By Gwendolyn Dawson
Stone Upon Stone is the first-person narration of the fictional life of Szymek Pietruszka, a Polish farmer living during and after World War II. At various points in Szymek’s life, this proud bachelor worked as a barber, a fighter in the resistance against the German occupation of Poland, and a government administrator. With charming honesty and rambunctious humor, Szymek covers all the details of his life from the banal (the proper technique for mowing a field), to the lurid (his womanizing and knife-fighting) and the universal (his deep love of family and the land).
As Poland rushes towards modernization, Szymek attempts to establish a sense of purpose and stability in his life. In particular, he seeks permanence in the form of an elaborate family tomb, despite the fact that nobody else in his family seems interested in the project. The building of the tomb provides an overall framework for Szymek’s story; it is the physical embodiment of his metaphysical struggles. Although Szymek’s lengthy monologues are occasionally tedious, his (often unintentional) humor keeps the story lively and entertaining. Only Szymek, for example, could turn dangerous food shortages into something funny:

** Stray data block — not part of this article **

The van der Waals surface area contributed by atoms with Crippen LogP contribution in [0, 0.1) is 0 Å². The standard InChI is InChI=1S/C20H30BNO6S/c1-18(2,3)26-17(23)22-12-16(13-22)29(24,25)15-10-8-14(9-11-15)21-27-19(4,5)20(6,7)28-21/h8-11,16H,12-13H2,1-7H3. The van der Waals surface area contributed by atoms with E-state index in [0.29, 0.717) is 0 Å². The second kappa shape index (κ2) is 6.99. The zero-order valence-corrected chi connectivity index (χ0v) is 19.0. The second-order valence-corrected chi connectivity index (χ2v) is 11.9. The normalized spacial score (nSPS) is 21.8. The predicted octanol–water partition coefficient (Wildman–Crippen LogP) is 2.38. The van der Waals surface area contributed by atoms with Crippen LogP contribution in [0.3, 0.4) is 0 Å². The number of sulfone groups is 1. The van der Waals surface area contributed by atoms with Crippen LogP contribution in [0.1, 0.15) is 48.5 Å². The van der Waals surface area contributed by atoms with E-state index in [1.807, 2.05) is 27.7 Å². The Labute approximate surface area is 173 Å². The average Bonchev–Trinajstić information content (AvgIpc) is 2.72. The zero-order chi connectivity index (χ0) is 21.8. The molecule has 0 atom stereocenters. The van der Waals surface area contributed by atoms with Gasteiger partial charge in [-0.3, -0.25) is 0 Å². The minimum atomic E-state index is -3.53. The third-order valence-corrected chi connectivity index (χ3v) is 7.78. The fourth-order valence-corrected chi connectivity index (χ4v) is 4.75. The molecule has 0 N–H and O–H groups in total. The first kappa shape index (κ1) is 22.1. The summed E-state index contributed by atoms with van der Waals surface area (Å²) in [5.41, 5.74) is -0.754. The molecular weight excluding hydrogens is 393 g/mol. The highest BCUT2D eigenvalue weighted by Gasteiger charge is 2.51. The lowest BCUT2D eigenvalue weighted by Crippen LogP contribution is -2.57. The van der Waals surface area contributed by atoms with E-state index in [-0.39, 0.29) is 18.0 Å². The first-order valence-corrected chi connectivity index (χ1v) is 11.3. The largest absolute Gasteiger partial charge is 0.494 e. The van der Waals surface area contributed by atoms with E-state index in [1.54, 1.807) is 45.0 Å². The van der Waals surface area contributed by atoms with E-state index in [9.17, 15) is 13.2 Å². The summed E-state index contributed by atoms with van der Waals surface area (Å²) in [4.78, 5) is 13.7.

No one bothered setting snares anymore, there was no point when they had rifles, handguns, automatic pistols. And how many hares could there be left after that long of a war? When you saw one hopping by somewhere it was like seeing a miracle. Look, a hare, a hare! And it didn’t even look much like a hare, it’d have its ears shot away or a missing leg and it’d be peg-legging it along more like an old man than a hare.
Szymek’s no-nonsense attitude often leads to distasteful actions (like the time he sold his dog to a dogcatcher to get money to go to a dance) but also provides a hopeful contrast to the often bleak postwar conditions:
I was always more interested in living than in dying. Living and living, as long as I could, as much as I could. Even if there was no reason to. Though does it matter all that much whether there’s a reason or no? Maybe it actually makes no difference, and we’re just wasting our time worrying about it…People don’t need to know everything. Horses don’t know things and they go on living. And bees, for instance, if they knew it was humans they were collecting honey for, they wouldn’t do it. How are people any better than horses or bees?
This 500+ page novel will reward the patient reader with a remarkably detailed understanding of postwar life in rural Poland and, by extension, the human condition in general.
Stone Upon Stone is published in the United States by Archipelago Books in a translation by Bill Johnston.
Gwendolyn Dawson is the founder of Literary License.